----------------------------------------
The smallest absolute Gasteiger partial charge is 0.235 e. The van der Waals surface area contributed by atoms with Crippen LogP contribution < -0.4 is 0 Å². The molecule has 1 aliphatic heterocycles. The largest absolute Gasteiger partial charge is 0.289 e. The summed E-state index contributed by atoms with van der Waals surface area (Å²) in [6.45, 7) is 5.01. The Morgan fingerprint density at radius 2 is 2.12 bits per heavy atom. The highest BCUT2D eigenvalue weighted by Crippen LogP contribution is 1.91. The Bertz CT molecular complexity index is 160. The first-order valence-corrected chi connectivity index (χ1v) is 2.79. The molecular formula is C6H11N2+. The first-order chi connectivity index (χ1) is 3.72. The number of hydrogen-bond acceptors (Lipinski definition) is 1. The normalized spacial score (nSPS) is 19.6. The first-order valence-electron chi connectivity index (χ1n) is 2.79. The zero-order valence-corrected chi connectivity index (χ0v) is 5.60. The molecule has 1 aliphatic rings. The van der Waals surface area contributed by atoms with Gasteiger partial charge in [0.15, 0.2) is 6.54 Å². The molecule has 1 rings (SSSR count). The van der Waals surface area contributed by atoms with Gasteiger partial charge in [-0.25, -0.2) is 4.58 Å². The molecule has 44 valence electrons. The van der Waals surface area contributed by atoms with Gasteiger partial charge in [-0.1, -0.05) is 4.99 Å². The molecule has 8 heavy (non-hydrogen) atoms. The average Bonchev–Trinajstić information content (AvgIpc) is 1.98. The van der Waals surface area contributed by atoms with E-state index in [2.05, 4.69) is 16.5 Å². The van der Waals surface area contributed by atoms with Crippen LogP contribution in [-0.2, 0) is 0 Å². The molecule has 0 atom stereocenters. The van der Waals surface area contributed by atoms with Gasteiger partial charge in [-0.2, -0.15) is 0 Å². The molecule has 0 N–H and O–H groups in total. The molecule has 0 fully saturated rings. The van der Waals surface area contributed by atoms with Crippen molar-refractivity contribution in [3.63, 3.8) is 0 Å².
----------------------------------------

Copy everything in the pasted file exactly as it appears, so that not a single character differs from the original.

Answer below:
The smallest absolute Gasteiger partial charge is 0.235 e. The van der Waals surface area contributed by atoms with Crippen LogP contribution < -0.4 is 0 Å². The molecule has 1 aliphatic heterocycles. The largest absolute Gasteiger partial charge is 0.289 e. The summed E-state index contributed by atoms with van der Waals surface area (Å²) in [6.45, 7) is 5.01. The Morgan fingerprint density at radius 2 is 2.12 bits per heavy atom. The highest BCUT2D eigenvalue weighted by Crippen LogP contribution is 1.91. The Bertz CT molecular complexity index is 160. The first-order valence-corrected chi connectivity index (χ1v) is 2.79. The molecular formula is C6H11N2+. The first-order chi connectivity index (χ1) is 3.72. The number of hydrogen-bond acceptors (Lipinski definition) is 1. The normalized spacial score (nSPS) is 19.6. The first-order valence-electron chi connectivity index (χ1n) is 2.79. The zero-order valence-corrected chi connectivity index (χ0v) is 5.60. The molecule has 1 aliphatic rings. The van der Waals surface area contributed by atoms with Gasteiger partial charge in [0.15, 0.2) is 6.54 Å². The molecule has 1 rings (SSSR count). The van der Waals surface area contributed by atoms with Gasteiger partial charge in [-0.25, -0.2) is 4.58 Å². The molecule has 44 valence electrons. The van der Waals surface area contributed by atoms with Gasteiger partial charge in [-0.1, -0.05) is 4.99 Å². The molecule has 8 heavy (non-hydrogen) atoms. The average Bonchev–Trinajstić information content (AvgIpc) is 1.98. The van der Waals surface area contributed by atoms with E-state index in [2.05, 4.69) is 16.5 Å². The van der Waals surface area contributed by atoms with Crippen LogP contribution in [-0.2, 0) is 0 Å². The molecule has 0 atom stereocenters. The van der Waals surface area contributed by atoms with Gasteiger partial charge in [-0.2, -0.15) is 0 Å². The molecule has 0 N–H and O–H groups in total. The molecule has 0 fully saturated rings. The van der Waals surface area contributed by atoms with Crippen molar-refractivity contribution in [3.63, 3.8) is 0 Å².